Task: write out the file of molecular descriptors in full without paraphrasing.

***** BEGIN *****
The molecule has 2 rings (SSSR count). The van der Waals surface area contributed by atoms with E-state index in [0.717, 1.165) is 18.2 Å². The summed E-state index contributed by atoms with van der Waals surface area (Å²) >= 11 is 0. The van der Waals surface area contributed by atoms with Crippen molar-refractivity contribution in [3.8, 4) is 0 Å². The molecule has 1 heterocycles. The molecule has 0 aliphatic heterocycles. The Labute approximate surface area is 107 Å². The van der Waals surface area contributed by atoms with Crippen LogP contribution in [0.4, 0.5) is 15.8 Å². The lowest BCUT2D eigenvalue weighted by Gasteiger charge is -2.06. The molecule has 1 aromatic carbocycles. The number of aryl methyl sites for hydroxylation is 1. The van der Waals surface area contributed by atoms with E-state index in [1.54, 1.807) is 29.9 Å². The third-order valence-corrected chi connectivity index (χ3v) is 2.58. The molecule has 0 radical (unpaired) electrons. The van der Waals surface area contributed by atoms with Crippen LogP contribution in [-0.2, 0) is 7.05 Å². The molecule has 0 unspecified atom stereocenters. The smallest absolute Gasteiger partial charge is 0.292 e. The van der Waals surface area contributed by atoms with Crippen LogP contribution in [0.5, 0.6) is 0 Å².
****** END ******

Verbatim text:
The molecule has 2 rings (SSSR count). The van der Waals surface area contributed by atoms with E-state index in [0.717, 1.165) is 18.2 Å². The summed E-state index contributed by atoms with van der Waals surface area (Å²) >= 11 is 0. The van der Waals surface area contributed by atoms with Crippen molar-refractivity contribution in [3.8, 4) is 0 Å². The molecule has 1 heterocycles. The molecule has 0 aliphatic heterocycles. The Labute approximate surface area is 107 Å². The van der Waals surface area contributed by atoms with Crippen LogP contribution in [0.4, 0.5) is 15.8 Å². The lowest BCUT2D eigenvalue weighted by Gasteiger charge is -2.06. The molecule has 1 aromatic carbocycles. The number of aryl methyl sites for hydroxylation is 1. The van der Waals surface area contributed by atoms with E-state index in [1.54, 1.807) is 29.9 Å². The third-order valence-corrected chi connectivity index (χ3v) is 2.58. The molecule has 0 radical (unpaired) electrons. The van der Waals surface area contributed by atoms with Crippen LogP contribution in [-0.2, 0) is 7.05 Å². The molecule has 0 unspecified atom stereocenters. The smallest absolute Gasteiger partial charge is 0.292 e. The van der Waals surface area contributed by atoms with Crippen LogP contribution in [0.5, 0.6) is 0 Å².